I searched in dictionary and it returned "in its present condition". Here is the corresponding example:

the country would struggle, as it stands, to host the next World Cup

Can I simply replace it with "now"? More examples will be appreciated.

3 Answers 3


"[Hosting] the next World Cup" cannot happen until sometime in the future.

In this context, "as it stands" is subtly different from "now".

"As it stands" means "if things continue the way they are now", or "if things don't change from the way they are now".

  • Jasper, I am impressed. You have explained the meaning of the phrase "as it stands" in a better way. +1 from me.
    – Khan
    Commented Dec 21, 2014 at 8:54

Whereas "now" is simply a divider between past and present - a time notion, "as it stands" encompasses a physical/cultural/business state which is typically expected to require proactive input to change vs simply the passing of time (eg reduce costs, deal with corruption etc).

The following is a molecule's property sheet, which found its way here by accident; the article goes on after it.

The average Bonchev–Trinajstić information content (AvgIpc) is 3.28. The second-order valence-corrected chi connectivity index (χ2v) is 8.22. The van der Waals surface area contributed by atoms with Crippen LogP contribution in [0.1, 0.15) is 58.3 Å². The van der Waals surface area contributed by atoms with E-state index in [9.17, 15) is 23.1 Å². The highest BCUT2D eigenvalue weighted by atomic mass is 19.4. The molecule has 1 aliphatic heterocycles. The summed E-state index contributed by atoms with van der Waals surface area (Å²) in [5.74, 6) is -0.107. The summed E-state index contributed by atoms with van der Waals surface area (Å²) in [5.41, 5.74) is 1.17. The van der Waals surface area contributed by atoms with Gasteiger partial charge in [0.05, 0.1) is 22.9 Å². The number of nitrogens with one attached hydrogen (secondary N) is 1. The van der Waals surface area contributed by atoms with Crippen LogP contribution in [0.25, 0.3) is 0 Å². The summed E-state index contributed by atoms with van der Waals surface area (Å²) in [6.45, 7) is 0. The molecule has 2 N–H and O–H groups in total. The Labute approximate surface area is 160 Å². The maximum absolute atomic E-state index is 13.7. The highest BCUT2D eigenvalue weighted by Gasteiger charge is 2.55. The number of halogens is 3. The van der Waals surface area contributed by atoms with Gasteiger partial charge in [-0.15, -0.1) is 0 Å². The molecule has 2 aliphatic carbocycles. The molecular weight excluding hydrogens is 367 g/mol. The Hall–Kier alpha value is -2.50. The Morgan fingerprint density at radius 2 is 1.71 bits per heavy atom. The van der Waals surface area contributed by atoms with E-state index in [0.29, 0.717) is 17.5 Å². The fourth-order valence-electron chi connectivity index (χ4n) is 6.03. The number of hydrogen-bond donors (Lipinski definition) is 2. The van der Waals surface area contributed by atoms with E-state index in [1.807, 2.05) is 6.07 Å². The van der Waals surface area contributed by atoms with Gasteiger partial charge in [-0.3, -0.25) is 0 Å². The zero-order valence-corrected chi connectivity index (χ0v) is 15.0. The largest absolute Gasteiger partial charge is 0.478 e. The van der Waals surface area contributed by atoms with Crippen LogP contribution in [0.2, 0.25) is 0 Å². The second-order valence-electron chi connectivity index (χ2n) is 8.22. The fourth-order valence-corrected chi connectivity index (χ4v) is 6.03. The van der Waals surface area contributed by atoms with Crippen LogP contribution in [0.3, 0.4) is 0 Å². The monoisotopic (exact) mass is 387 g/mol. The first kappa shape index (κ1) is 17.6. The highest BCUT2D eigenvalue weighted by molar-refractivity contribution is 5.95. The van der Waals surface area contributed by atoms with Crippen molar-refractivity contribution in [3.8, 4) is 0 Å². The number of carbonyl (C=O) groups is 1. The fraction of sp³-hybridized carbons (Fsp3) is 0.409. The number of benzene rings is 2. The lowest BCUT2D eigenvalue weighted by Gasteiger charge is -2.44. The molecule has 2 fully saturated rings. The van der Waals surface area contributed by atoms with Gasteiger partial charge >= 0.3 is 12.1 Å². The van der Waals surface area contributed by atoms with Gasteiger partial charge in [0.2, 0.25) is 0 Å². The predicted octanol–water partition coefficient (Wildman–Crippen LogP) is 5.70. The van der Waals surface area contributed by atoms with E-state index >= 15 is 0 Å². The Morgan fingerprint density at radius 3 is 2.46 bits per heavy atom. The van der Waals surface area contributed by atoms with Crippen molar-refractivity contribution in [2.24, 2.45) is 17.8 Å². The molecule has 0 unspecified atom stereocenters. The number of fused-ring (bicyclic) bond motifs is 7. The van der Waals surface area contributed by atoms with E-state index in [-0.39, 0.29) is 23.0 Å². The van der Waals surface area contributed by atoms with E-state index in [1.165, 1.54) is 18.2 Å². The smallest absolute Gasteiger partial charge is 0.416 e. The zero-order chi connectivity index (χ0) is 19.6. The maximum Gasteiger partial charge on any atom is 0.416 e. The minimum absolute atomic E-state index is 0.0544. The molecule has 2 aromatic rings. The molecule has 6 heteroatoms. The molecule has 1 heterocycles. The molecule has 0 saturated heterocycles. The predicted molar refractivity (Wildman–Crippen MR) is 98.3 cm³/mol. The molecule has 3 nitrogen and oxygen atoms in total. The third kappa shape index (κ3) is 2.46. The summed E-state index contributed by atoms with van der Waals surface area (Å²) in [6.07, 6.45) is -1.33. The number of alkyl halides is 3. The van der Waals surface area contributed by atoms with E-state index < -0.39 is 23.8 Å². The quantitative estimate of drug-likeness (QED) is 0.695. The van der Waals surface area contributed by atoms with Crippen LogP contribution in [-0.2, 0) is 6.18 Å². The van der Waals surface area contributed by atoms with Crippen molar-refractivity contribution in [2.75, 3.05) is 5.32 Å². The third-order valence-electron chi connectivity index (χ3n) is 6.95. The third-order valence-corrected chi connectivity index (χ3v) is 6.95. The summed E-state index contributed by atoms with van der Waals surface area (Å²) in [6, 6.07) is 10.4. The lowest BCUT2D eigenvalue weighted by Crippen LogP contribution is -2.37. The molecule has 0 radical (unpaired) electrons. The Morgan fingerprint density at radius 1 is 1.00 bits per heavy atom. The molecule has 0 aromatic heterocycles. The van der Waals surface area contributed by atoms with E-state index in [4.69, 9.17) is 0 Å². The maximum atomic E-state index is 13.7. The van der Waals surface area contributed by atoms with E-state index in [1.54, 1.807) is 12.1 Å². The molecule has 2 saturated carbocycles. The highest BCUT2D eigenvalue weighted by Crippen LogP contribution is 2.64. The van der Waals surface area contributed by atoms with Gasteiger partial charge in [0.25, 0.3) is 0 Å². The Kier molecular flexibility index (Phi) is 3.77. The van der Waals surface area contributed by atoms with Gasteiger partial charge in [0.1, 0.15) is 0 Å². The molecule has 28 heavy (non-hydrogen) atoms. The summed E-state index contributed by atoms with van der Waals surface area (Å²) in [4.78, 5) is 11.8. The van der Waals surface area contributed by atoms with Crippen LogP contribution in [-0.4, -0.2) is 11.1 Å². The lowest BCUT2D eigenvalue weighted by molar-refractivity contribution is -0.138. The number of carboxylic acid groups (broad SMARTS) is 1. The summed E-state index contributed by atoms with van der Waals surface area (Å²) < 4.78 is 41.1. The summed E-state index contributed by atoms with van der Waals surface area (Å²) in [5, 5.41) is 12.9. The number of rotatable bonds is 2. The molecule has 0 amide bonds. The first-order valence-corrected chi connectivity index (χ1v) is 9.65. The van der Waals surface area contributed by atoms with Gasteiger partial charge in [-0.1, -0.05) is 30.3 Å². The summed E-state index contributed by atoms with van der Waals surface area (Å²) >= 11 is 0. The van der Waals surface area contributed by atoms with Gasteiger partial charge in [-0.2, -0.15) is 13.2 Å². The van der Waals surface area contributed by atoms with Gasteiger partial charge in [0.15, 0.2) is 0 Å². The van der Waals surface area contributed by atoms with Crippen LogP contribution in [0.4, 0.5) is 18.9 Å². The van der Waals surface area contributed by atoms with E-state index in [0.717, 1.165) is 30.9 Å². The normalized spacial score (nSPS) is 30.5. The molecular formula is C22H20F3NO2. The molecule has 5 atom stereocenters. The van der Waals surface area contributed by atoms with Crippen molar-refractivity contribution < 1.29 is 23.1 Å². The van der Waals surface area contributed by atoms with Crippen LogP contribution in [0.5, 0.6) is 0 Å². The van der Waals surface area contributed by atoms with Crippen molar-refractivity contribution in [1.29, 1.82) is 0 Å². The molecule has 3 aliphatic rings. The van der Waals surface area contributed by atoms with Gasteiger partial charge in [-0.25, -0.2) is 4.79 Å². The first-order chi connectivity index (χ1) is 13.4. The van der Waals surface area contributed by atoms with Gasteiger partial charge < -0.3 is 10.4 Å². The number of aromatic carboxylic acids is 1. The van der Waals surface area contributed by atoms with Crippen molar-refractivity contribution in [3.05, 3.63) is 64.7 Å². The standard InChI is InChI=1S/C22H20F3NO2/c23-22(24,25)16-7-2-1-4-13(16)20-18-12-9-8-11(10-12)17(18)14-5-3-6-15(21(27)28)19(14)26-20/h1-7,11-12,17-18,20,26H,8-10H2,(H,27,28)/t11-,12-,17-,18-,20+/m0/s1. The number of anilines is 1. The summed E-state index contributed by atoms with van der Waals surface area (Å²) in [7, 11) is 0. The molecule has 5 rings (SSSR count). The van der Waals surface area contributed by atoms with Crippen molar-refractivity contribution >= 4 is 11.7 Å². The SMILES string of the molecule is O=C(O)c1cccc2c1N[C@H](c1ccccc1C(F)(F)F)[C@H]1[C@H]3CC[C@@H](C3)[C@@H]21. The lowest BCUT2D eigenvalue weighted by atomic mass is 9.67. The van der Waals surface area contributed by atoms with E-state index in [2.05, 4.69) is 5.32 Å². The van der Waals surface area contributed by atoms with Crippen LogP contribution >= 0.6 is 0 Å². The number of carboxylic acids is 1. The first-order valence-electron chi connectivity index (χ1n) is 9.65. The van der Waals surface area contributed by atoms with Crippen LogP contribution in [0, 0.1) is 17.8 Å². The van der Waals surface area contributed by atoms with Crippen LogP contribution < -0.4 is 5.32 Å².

The idiomatic phrase "as it stands" means "in its present condition" as the OP has mentioned. In other words, we may say that it means "as it's now, without any changes to it".

This plan as it stands is not practicable.

We have no option but to accept the proposal as it stands.

I don't think we can change the phrase "as it stands" to "as it's now" as the former is more idiomatic, meaningful, and sounds good.

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